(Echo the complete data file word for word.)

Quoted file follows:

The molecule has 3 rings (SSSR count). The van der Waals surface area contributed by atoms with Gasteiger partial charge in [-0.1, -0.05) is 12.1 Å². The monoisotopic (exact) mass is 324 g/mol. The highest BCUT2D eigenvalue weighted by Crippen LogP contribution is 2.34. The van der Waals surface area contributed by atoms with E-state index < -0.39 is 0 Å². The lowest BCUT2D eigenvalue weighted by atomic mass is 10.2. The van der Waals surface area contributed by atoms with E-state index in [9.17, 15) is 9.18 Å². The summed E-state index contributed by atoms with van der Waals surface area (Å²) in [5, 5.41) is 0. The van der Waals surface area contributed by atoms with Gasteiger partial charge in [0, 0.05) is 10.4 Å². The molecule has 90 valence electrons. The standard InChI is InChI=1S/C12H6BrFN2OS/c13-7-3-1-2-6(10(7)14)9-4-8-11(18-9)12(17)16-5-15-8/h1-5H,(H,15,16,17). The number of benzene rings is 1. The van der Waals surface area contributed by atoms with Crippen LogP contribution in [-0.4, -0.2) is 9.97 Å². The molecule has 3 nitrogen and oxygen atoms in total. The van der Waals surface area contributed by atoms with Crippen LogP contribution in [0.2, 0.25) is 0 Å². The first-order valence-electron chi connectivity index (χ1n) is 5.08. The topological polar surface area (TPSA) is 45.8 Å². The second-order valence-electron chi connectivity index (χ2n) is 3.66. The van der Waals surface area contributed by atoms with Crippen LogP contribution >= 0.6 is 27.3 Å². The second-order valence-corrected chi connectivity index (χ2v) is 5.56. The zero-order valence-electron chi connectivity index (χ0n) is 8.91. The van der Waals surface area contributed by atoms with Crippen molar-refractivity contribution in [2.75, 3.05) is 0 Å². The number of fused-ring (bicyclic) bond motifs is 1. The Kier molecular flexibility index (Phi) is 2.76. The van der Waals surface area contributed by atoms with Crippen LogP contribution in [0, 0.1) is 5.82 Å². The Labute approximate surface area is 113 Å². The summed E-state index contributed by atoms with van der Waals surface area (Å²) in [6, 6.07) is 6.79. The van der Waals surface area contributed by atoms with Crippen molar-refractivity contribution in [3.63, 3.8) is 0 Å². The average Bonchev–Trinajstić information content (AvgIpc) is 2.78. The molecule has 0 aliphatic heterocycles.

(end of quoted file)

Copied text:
The molecule has 3 rings (SSSR count). The van der Waals surface area contributed by atoms with Gasteiger partial charge in [-0.1, -0.05) is 12.1 Å². The monoisotopic (exact) mass is 324 g/mol. The highest BCUT2D eigenvalue weighted by Crippen LogP contribution is 2.34. The van der Waals surface area contributed by atoms with E-state index < -0.39 is 0 Å². The lowest BCUT2D eigenvalue weighted by atomic mass is 10.2. The van der Waals surface area contributed by atoms with E-state index in [9.17, 15) is 9.18 Å². The summed E-state index contributed by atoms with van der Waals surface area (Å²) in [5, 5.41) is 0. The van der Waals surface area contributed by atoms with Gasteiger partial charge in [0, 0.05) is 10.4 Å². The molecule has 90 valence electrons. The standard InChI is InChI=1S/C12H6BrFN2OS/c13-7-3-1-2-6(10(7)14)9-4-8-11(18-9)12(17)16-5-15-8/h1-5H,(H,15,16,17). The number of benzene rings is 1. The van der Waals surface area contributed by atoms with Crippen LogP contribution in [-0.4, -0.2) is 9.97 Å². The molecule has 3 nitrogen and oxygen atoms in total. The van der Waals surface area contributed by atoms with Crippen LogP contribution in [0.2, 0.25) is 0 Å². The first-order valence-electron chi connectivity index (χ1n) is 5.08. The topological polar surface area (TPSA) is 45.8 Å². The second-order valence-electron chi connectivity index (χ2n) is 3.66. The van der Waals surface area contributed by atoms with Crippen LogP contribution >= 0.6 is 27.3 Å². The second-order valence-corrected chi connectivity index (χ2v) is 5.56. The zero-order valence-electron chi connectivity index (χ0n) is 8.91. The van der Waals surface area contributed by atoms with Crippen molar-refractivity contribution in [2.75, 3.05) is 0 Å². The number of fused-ring (bicyclic) bond motifs is 1. The Kier molecular flexibility index (Phi) is 2.76. The van der Waals surface area contributed by atoms with Crippen LogP contribution in [0, 0.1) is 5.82 Å². The Labute approximate surface area is 113 Å². The summed E-state index contributed by atoms with van der Waals surface area (Å²) in [6, 6.07) is 6.79. The van der Waals surface area contributed by atoms with Crippen molar-refractivity contribution in [3.63, 3.8) is 0 Å². The average Bonchev–Trinajstić information content (AvgIpc) is 2.78. The molecule has 0 aliphatic heterocycles.